Why does my Simulink model terminate (CANBUS communication) without reaching the end of its simulation?
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I am in possession of two AK10-9 motors ( https://store.tmotor.com/goods.php?id=1030 ) which are connected on a single canbus line. To control these motors, I use a Speedgoat real-time target machine (module IO691: https://www.speedgoat.com/products/communication-protocols-can-fd-io691). I'm using the standard canbus message format (11-bit identifier). The two motors have built in 120 ohm terminating resistors while the Speedgoat does not. The motors take in five commands: desired position, velocity, torque, kp and kd to generate the desired current (as shown below). The encoder data includes the motor position, velocity, and torque.
My layout consists of a canbus line with two motors along with two terminating resistors at the end of line. The Speedgoat branches off the line as shown in the images below.
I plan to set all the motor input values to zero (desired position, velocity, torque, kp and kd to zero) and the commands are manually driven by an external input torque. The motors require to enter motor control before commands can be sent to the motor. Without entering the motors into motor control mode but setting the motor input values to zero, I am able to read the econder data from both motors via the Speedgoat. However, after entering the system in motor control mode and then setting the motor input values to zero (of both motors) - my simulation terminates. The below image shows one of the motors input commands (motor one and two - the only difference is that for motor 2 , the ID is set to 2 instead of 1).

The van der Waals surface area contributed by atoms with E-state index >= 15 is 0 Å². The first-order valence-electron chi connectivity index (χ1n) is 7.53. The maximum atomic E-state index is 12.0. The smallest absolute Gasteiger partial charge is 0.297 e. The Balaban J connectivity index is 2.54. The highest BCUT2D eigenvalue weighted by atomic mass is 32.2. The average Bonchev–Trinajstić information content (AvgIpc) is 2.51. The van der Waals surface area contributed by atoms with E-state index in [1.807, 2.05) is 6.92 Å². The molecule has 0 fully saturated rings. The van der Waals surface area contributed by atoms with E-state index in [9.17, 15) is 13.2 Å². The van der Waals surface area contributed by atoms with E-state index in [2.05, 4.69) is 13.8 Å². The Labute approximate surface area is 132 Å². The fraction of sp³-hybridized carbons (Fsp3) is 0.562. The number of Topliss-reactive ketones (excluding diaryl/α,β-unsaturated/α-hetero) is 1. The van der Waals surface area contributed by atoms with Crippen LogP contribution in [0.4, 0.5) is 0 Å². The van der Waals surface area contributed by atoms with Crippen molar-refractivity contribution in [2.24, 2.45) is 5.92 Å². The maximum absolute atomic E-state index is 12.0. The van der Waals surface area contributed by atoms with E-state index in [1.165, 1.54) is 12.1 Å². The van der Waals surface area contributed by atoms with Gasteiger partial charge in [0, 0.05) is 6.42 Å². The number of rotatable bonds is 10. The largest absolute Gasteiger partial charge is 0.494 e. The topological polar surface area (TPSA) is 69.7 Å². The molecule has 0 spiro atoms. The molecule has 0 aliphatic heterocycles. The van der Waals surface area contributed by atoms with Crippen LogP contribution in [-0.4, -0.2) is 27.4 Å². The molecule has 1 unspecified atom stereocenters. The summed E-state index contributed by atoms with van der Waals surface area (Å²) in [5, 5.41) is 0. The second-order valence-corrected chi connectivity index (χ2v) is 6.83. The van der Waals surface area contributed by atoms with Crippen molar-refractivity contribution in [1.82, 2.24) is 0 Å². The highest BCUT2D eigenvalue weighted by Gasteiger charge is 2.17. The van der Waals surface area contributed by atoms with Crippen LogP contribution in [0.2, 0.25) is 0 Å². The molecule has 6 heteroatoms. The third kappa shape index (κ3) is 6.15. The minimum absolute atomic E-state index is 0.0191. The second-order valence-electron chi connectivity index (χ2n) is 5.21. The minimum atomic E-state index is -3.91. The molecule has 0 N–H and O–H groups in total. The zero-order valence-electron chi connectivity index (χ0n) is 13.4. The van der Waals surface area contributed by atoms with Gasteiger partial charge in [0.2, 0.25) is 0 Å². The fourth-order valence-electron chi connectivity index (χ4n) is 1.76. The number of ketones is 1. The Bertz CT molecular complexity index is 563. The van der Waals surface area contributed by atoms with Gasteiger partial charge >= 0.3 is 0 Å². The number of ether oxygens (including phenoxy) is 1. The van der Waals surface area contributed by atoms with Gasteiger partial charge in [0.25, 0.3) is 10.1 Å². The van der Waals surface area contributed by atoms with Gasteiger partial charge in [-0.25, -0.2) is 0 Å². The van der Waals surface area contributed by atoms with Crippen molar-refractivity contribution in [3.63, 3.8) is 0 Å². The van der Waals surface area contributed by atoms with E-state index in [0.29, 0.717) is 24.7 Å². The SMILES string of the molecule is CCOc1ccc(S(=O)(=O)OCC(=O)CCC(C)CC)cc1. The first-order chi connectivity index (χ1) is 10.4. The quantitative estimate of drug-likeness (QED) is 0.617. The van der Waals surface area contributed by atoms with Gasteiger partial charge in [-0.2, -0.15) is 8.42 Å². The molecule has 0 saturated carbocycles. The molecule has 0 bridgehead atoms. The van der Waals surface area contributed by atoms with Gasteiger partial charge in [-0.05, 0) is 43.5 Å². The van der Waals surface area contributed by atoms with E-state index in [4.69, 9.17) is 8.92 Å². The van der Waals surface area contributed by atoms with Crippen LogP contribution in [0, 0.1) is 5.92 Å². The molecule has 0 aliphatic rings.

Sidenote: The everything works perfectly with a single motor connected, only when two motors are connected (specifically both in motor control mode) is when the problem arises.
Why does the simulation terminate? Is there a way of reading the encoder values of both motors while in motor control mode?
Please let me know if additional information is required.
Joel Van Sickel on 22 Dec 2021
if it works when the motors aren't screwed down, and isolated by tape, and fails when they are screwed down while still isolated by tape, its likely the compresion is breaking the insulaiton provided by the tape. Obviously metal screws would break the insulaiton, but nylon screws would not (for motor voltage levels). however, unless you did a really thorough job with the electrical tape, it would be easy to see them getting reconnected once screwed down and pressing firmly onto the conducting plate. You might need to put the motors on vinyl washers to keep them elevated off the aluminum plate (assuming it wasn't desigend for cooling purposes, which the tape would already be ruining).
However, the fact this is causing things to crash might mean you haven't set up/isolated/grounded your can communication correctly. If your communication is isolated from your motors, chaning their grounding would have no effect on anything.